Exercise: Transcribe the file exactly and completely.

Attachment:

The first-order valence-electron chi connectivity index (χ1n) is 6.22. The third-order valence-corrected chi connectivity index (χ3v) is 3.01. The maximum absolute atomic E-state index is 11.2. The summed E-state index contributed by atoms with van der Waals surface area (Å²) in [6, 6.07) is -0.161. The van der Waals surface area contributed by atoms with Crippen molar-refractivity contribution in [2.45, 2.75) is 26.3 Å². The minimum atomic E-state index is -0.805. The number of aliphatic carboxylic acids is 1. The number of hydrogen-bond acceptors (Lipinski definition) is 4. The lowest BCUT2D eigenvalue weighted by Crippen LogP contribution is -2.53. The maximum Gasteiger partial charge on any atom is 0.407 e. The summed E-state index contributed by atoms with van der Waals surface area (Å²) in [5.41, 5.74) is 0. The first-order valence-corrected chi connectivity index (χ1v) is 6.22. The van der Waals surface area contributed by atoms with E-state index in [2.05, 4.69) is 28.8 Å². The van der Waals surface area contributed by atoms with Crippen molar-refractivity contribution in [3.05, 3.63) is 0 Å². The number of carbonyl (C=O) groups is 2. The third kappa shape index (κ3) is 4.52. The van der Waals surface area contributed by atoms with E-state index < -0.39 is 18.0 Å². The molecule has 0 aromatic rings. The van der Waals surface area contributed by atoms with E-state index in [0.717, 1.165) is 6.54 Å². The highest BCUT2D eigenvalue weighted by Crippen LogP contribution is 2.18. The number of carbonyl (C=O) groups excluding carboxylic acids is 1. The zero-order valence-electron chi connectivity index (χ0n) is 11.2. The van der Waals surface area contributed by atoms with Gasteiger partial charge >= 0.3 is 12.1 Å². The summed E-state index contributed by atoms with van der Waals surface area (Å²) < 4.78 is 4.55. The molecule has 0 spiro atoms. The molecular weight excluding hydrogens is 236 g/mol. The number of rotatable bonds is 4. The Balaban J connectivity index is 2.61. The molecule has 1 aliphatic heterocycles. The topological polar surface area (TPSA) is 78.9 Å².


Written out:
The first-order valence-electron chi connectivity index (χ1n) is 6.22. The third-order valence-corrected chi connectivity index (χ3v) is 3.01. The maximum absolute atomic E-state index is 11.2. The summed E-state index contributed by atoms with van der Waals surface area (Å²) in [6, 6.07) is -0.161. The van der Waals surface area contributed by atoms with Crippen molar-refractivity contribution in [2.45, 2.75) is 26.3 Å². The minimum atomic E-state index is -0.805. The number of aliphatic carboxylic acids is 1. The number of hydrogen-bond acceptors (Lipinski definition) is 4. The lowest BCUT2D eigenvalue weighted by Crippen LogP contribution is -2.53. The maximum Gasteiger partial charge on any atom is 0.407 e. The summed E-state index contributed by atoms with van der Waals surface area (Å²) in [5.41, 5.74) is 0. The first-order valence-corrected chi connectivity index (χ1v) is 6.22. The van der Waals surface area contributed by atoms with E-state index in [2.05, 4.69) is 28.8 Å². The van der Waals surface area contributed by atoms with Crippen molar-refractivity contribution in [3.05, 3.63) is 0 Å². The number of carbonyl (C=O) groups is 2. The third kappa shape index (κ3) is 4.52. The van der Waals surface area contributed by atoms with E-state index < -0.39 is 18.0 Å². The molecule has 0 aromatic rings. The van der Waals surface area contributed by atoms with E-state index in [0.717, 1.165) is 6.54 Å². The highest BCUT2D eigenvalue weighted by Crippen LogP contribution is 2.18. The number of carbonyl (C=O) groups excluding carboxylic acids is 1. The zero-order valence-electron chi connectivity index (χ0n) is 11.2. The van der Waals surface area contributed by atoms with Gasteiger partial charge >= 0.3 is 12.1 Å². The summed E-state index contributed by atoms with van der Waals surface area (Å²) < 4.78 is 4.55. The molecule has 0 spiro atoms. The molecular weight excluding hydrogens is 236 g/mol. The number of rotatable bonds is 4. The Balaban J connectivity index is 2.61. The molecule has 1 aliphatic heterocycles. The topological polar surface area (TPSA) is 78.9 Å².